A White House spokesman says a small portion of the still-classified report is being taken out of context. He says the entire document's conclusions support the Bush administration's position.
According to excerpts from the study by the Defense Intelligence Agency, which were reported by Bloomberg, it found there was "no reliable information on whether Iraq is producing and stockpiling chemical weapons, or whether Iraq has — or will — establish its chemical warfare agent production facilities."
The briefing paper said Iraq "probably" had illegal chemical stockpiles, and also reported that Iraq was thought to have biological weapons, but said the amount and condition of the weaponized germs was uncertain.
The existence of the DIA report was first disclosed by U.S. News & World Report. Two Pentagon officials who had read the summary confirmed Friday that it said DIA had no hard evidence of Iraqi chemical weapons.
The skeptical study's release in September coincided with Bush administration efforts to mount a public case for the urgency of disarming Iraq, by force if necessary.
Defense Secretary Donald H. Rumsfeld and others argued that Saddam Hussein possessed chemical, biological and other weapons and was hiding them.
Two months after major fighting in Iraq ended, U.S. officials have yet to find any chemical or other mass-killing weapons, although they still express confidence that some will turn up.
Despite searches at some 300 sites, and the capture of several high-ranking Iraqis, no evidence has turned up. Two suspected mobile biological weapons factories were found, but showed no sign of having been used to create weapons.
Committees in the U.S. Senate and House, the British parliament and the Danish government are looking into the prewar claims.
On Friday, the Senate Armed Services convened a closed-door hearing focusing on the mission of the 75th Exploitation Task Force, which made the initial effort to find Iraqi weapons of mass destruction at the conclusion of the war, and the follow-on search team, called the Iraq Survey Group.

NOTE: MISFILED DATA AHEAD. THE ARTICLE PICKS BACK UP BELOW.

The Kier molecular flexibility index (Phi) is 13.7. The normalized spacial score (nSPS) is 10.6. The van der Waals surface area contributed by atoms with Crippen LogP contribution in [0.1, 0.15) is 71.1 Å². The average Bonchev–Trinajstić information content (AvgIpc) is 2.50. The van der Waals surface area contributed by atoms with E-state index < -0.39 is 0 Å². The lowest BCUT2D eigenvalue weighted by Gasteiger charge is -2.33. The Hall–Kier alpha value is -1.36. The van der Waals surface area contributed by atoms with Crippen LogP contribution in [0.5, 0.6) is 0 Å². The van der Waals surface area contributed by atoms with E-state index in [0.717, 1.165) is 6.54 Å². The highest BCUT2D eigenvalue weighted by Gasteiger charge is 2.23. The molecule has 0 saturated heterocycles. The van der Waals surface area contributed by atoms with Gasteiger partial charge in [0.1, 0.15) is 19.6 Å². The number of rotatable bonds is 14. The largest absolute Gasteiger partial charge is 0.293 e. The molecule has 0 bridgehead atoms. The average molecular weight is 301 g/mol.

Rumsfeld recently raised the possibility that Iraq destroyed the weapons before the war started March 20. He also has said he believes some remain and will be discovered when U.S. search teams find knowledgeable Iraqis who are willing to disclose the locations.
The president addressed the issue in a visit to Qatar on Thursday. "We're on the look. We'll reveal the truth," Mr. Bush said.
The DIA's analysis is just one piece of an intelligence mosaic that Rumsfeld and other senior administrations could consider in making their own assessment of Iraq's chemical and biological weapons capability.
However, the CIA is conducting an internal review — which Rumsfeld commissioned well before the war — into the accuracy of its prewar intelligence.
Chief U.N. weapons inspector Hans Blix said he was surprised and disappointed at the low quality of British and U.S. intelligence.
Blix also said it was too soon to judge whether Saddam had weapons of mass destruction, and it would be no surprise if coalition forces in Iraq found chemical or biological arms.
However, Blix, in an interview Thursday with British Broadcasting Corp. radio, said U.N. inspectors found only three sites useful, and they did not relate to weapons.
Blix said he was surprised by that because, "we had been told that they would give the best intelligence they had, so I thought: 'My God, if this is the best intelligence they had and we find nothing, what about the rest?'"
Blix has offered to return to Iraq to resume weapons checks but the United States does not support that.
For the first time since the war started Friday, a separate team of U.N. experts arrived in Iraq. They were International Atomic Energy Agency inspectors, not weapons hunters, sent to help U.S. forces secure a known nuclear site that American forces had left unguarded. It has been looted and nuclear material may be missing.
The United States tried to keep the IAEA out of postwar Iraq. But it reluctantly agreed to allow the agency's return under pressure from the arms-control community, which was concerned about the nuclear plant's safety and U.S. capability to secure the area and account for its contents.
The Pentagon has stressed that the IAEA visit would be a one-time event, limited the number of IAEA staff to seven and said the assessment would have to be completed within two weeks.